That Norwegian cosmic disco producer Hans-Peter Lindstrøm (pictured) has returned with his second album in 2012 is perhaps a sign that he was less than happy with his earlier effort Six Cups of Rebel. Indeed, he is on the record (more than once) expressing personal doubts that his earlier album might have been a bit too over-the-top. With its maximalist stylings, the record had a mixed critical reception – labeled visionary in some quarters, confused in others. It’s no surprise, then, that the new album Smalhans is being received with that lumpy old critical cliché, ‘a return to form’.
Smalhans will delight fans of his early releases as typified by 2006’s It’s A Feedelity Affair compilation. The album’s six tracks, named after cheap Norwegian culinary dishes that are impossible to pronounce, stick for the most part to a familiar template of spiralling, sky-bound melodies overlaying funky bass patterns that are paced as much for the dancefloor as headphones. Of course, by sticking to such a familiar, even comforting, template, the man is now exposed to charges of playing it safe, but such is the nature of the beast. If you take the album for what it is, Smalhans does its job with aplomb. It’s a foot-stomper with its head in the galaxies.
When it comes to home-grown dance record labels, our capital city has (for whatever reason) not always punched at what should be its weight. It is always heartening, then, to come across a fine label like Kenny Hanlon’s Apartment Records. The label, which started in 2011, has established itself as home to a fairly eclectic range of releases that demonstrate Hanlon’s ear for quality. The label’s most noted release so far is probably ‘Drum Dance’ from Carlow’s TR One, a deep and dreamlike techno cut that has been remixed by Ju Ju and Jordash and John Heckles. A more recent release, NCW’s ‘Pharaoh and the Goose’, showcases more experimental and exciting facets to Hanlon’s taste. The track, which defies simple description, is a chimerical blend of house rhythms and Sun Ra type jazz samples. It is twelve minutes in length, yet doesn’t outstay its welcome. Indeed, so deliciously intoxicating is its weirdness that the mesmerised listener will likely go straight for a rewind. If Apartment Records continues to bring out material like ‘Pharaoh and the Goose’, it deserves every success in the difficult post-digital landscape.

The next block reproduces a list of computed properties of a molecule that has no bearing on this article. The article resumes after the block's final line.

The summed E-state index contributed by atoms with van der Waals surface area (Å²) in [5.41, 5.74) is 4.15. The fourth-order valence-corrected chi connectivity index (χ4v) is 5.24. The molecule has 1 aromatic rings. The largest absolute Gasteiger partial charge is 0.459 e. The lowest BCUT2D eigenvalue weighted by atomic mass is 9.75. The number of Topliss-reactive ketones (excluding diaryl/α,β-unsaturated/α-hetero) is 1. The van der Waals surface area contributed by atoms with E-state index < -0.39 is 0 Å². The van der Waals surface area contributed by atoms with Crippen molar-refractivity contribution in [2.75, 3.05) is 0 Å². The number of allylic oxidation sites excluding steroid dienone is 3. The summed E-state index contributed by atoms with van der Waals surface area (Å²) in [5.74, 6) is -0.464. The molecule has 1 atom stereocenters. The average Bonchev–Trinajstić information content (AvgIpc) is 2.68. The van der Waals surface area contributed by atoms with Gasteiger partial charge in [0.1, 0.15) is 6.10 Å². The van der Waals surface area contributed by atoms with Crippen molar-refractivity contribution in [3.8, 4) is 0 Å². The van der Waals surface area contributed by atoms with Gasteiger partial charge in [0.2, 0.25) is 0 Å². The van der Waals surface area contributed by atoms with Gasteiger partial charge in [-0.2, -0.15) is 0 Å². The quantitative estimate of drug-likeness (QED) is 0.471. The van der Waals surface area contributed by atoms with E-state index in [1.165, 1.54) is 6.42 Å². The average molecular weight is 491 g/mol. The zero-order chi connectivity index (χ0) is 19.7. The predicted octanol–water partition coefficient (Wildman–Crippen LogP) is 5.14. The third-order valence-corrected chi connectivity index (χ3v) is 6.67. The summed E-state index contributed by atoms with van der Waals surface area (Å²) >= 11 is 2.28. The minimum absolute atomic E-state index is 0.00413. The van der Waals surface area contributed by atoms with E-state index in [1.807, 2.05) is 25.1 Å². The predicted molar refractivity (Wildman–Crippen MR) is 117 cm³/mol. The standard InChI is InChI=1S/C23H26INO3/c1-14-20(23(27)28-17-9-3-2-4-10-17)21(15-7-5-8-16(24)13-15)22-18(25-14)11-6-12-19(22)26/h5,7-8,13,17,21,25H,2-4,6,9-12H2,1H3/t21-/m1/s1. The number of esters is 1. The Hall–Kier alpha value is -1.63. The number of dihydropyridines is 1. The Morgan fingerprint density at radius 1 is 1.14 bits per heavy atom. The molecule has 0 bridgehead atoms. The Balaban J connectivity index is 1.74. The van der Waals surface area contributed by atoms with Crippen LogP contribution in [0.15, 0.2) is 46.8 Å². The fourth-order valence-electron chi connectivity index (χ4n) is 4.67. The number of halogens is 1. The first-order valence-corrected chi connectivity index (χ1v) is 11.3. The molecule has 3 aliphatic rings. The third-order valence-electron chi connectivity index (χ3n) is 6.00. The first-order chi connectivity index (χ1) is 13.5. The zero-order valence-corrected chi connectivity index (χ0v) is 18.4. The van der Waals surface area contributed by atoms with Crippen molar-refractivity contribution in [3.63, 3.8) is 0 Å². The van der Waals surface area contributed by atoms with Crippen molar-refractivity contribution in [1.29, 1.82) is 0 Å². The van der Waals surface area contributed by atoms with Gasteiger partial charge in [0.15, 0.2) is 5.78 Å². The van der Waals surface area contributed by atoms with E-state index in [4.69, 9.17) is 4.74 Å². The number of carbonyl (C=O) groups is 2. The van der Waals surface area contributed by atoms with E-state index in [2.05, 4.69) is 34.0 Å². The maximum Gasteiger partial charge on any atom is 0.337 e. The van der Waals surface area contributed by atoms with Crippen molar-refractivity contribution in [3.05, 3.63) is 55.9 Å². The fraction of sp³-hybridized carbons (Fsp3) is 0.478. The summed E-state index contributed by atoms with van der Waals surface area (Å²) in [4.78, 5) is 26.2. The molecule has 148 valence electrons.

Phase: Resident Advisor Podcast
London producer Phase’s ‘Binary Opposition’ is one of the most straight-up thrilling techno singles released this year. Comprised of two ‘processes’, Process 1 and Process 2, both of which rattle along monstrously like subterranean bullet trains, the release exemplifies hard techno’s current resurgence and, indeed, has caught club-land’s imagination to the extent that it has already been reworked by such big fish as Luke Slater, Peter van Hoesen and Ben Klock.
Anyone fascinated by Binary Opposition’s shadowy machinations would be well advised to check out Phase’s recent mix for the Resident Advisor podcast series. It’s 65 minutes in length and relentless, showcasing his own tracks and similarly punishing monochromatic productions from like-minded contemporaries such as DVS1, Shifted and Truncate. There’s no coming up for air with this one – it’s a headlong plunge deep under the surface.
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